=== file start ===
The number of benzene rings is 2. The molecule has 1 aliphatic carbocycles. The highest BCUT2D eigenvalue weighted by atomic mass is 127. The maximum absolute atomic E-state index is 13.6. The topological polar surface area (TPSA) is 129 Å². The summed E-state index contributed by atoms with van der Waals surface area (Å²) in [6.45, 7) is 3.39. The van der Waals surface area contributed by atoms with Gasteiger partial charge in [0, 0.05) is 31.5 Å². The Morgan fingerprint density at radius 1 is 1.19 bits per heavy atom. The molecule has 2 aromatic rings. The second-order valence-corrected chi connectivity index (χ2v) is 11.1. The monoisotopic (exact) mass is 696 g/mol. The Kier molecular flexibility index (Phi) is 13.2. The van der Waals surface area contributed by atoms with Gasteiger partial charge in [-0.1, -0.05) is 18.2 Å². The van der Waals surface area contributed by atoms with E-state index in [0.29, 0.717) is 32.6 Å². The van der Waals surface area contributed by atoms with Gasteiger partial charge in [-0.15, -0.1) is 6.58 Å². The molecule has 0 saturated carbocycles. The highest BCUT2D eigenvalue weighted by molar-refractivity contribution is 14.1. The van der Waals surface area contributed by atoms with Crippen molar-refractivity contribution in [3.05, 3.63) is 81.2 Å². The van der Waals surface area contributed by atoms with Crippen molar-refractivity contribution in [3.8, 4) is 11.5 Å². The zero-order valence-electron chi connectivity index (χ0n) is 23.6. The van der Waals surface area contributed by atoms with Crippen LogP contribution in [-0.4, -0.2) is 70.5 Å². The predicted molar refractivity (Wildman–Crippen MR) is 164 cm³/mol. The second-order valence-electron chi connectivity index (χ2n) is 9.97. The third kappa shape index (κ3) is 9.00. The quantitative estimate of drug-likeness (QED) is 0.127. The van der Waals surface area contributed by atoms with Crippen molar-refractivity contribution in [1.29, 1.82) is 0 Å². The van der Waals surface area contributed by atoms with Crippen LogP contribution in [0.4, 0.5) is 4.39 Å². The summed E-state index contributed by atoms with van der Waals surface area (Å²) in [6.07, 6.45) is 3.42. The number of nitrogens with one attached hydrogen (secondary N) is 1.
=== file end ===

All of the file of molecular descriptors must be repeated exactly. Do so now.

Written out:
The number of benzene rings is 2. The molecule has 1 aliphatic carbocycles. The highest BCUT2D eigenvalue weighted by atomic mass is 127. The maximum absolute atomic E-state index is 13.6. The topological polar surface area (TPSA) is 129 Å². The summed E-state index contributed by atoms with van der Waals surface area (Å²) in [6.45, 7) is 3.39. The van der Waals surface area contributed by atoms with Gasteiger partial charge in [0, 0.05) is 31.5 Å². The Morgan fingerprint density at radius 1 is 1.19 bits per heavy atom. The molecule has 2 aromatic rings. The second-order valence-corrected chi connectivity index (χ2v) is 11.1. The monoisotopic (exact) mass is 696 g/mol. The Kier molecular flexibility index (Phi) is 13.2. The van der Waals surface area contributed by atoms with Gasteiger partial charge in [-0.1, -0.05) is 18.2 Å². The van der Waals surface area contributed by atoms with E-state index in [0.29, 0.717) is 32.6 Å². The van der Waals surface area contributed by atoms with Gasteiger partial charge in [-0.15, -0.1) is 6.58 Å². The molecule has 0 saturated carbocycles. The highest BCUT2D eigenvalue weighted by molar-refractivity contribution is 14.1. The van der Waals surface area contributed by atoms with Crippen molar-refractivity contribution in [3.05, 3.63) is 81.2 Å². The van der Waals surface area contributed by atoms with Crippen molar-refractivity contribution in [3.8, 4) is 11.5 Å². The zero-order valence-electron chi connectivity index (χ0n) is 23.6. The van der Waals surface area contributed by atoms with Crippen LogP contribution in [-0.4, -0.2) is 70.5 Å². The predicted molar refractivity (Wildman–Crippen MR) is 164 cm³/mol. The second-order valence-electron chi connectivity index (χ2n) is 9.97. The third kappa shape index (κ3) is 9.00. The quantitative estimate of drug-likeness (QED) is 0.127. The van der Waals surface area contributed by atoms with Crippen molar-refractivity contribution in [1.29, 1.82) is 0 Å². The van der Waals surface area contributed by atoms with Crippen LogP contribution in [0.4, 0.5) is 4.39 Å². The summed E-state index contributed by atoms with van der Waals surface area (Å²) in [6.07, 6.45) is 3.42. The number of nitrogens with one attached hydrogen (secondary N) is 1.